Have you ever tried to change a behavior but fall back into old habits? In this episode, we explore the work of B.F. Skinner who believed behavior was affected by one of three operants. In his book, Beyond Freedom & Dignity (1971), he implied that humans had no free will or individual consciousness. Join us for an interesting discussion on the power of habit and the ability to change, including:
Breaking Free of Your Habits Transcript
Welcome to Soul Sessions with CreativeMind with Debra Berndt Maldonado and Dr. Rob Maldonado of CreativeMind. Join us each week for inspiring conversation about personal development based on Jungian philosophy, Eastern spirituality, and social neuroscience. Spend each week with us to explore deep topics in a practical way. Let's begin.
Debra Maldonado 00:28
Hello, welcome to another episode of Soul Sessions with CreativeMind. I'm Debra Maldonado, here with Dr. Rob Maldonado, we are diving into the greatest minds of psychology. We’ll talk about habits and conditioning. But before we get started, I want to remind you to subscribe to our channel. If you're watching us on YouTube, there’s a little button here in the corner, click on it and subscribe. Also set up the alerts. There's a little bell there, click on that, you'll get an alert every time a new podcast episode is released. If you are listening to us on any of the podcast services, Spotify, iTunes, other wonderful services that host our podcast, please be sure to subscribe, so you don't miss another episode. Actually go back and see previous episodes of all these great minds of psychology that we're covering today. Who's the great mind of today, Rob?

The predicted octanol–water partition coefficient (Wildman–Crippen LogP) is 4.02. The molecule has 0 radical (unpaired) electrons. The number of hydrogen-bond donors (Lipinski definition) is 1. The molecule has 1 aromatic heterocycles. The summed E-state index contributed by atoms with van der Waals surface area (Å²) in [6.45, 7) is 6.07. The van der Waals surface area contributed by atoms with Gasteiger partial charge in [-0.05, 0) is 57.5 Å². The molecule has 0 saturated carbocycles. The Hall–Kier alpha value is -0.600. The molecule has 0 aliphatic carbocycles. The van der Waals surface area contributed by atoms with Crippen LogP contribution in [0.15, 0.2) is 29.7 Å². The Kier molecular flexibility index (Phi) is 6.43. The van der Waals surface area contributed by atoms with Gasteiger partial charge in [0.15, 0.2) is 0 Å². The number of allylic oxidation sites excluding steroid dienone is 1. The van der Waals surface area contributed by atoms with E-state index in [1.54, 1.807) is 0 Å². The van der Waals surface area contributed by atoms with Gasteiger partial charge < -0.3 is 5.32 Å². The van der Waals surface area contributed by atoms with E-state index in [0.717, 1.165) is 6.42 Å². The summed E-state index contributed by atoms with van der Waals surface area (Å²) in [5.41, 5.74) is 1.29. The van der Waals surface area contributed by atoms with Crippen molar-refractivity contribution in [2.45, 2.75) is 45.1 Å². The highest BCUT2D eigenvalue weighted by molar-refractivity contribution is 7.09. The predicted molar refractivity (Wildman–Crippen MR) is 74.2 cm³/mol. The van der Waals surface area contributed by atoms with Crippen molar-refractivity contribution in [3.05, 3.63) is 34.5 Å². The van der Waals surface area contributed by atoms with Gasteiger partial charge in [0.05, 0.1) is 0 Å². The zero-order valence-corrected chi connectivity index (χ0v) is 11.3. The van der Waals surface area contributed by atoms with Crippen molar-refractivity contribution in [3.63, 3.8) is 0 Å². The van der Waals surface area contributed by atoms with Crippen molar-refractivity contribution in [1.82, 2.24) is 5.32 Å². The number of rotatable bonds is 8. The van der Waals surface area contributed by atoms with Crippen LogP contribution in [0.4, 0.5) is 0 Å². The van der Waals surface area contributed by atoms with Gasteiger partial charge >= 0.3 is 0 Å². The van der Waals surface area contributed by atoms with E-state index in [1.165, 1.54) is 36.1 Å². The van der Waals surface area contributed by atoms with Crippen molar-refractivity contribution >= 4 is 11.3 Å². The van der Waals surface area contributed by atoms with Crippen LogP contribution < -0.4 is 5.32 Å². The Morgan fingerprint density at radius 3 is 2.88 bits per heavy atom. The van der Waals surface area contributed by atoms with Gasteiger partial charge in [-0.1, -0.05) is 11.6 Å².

Robert Maldonado 01:25
Before we get into it, I wanted to give a shout out to our evolving entrepreneurs. We love you guys. You're doing great work, keep it up.
Debra Maldonado 01:37
Our evolving entrepreneurs are graduate groups that are moving into putting their passion into action. They are actually going out and making difference in people's lives and making great success.
Robert Maldonado 01:51
BF Skinner, if you ask most people who is the biggest, most influential psychologist besides Freud, most people say Jung, Adler, maybe Bandura, maybe Pinker. People that are in the popular imagination and in the popular culture won't mention BF Skinner. We'll talk about why that is. But BF Skinner, his work is everywhere and is used by almost everyone in psychology and in culture. His work was very influential. We’re still debating his contributions. We'll see why as we go along. But he was born in 1904, a long time ago, before we were in first grade. Then he taught at Harvard from 1948 to about 1974. He wrote some incredible books, including — and this is recommendation, we'll put a link below — a book called Beyond Freedom and Dignity that came out in 1971, which was very controversial for that time as well. Have you ever heard about Skinner?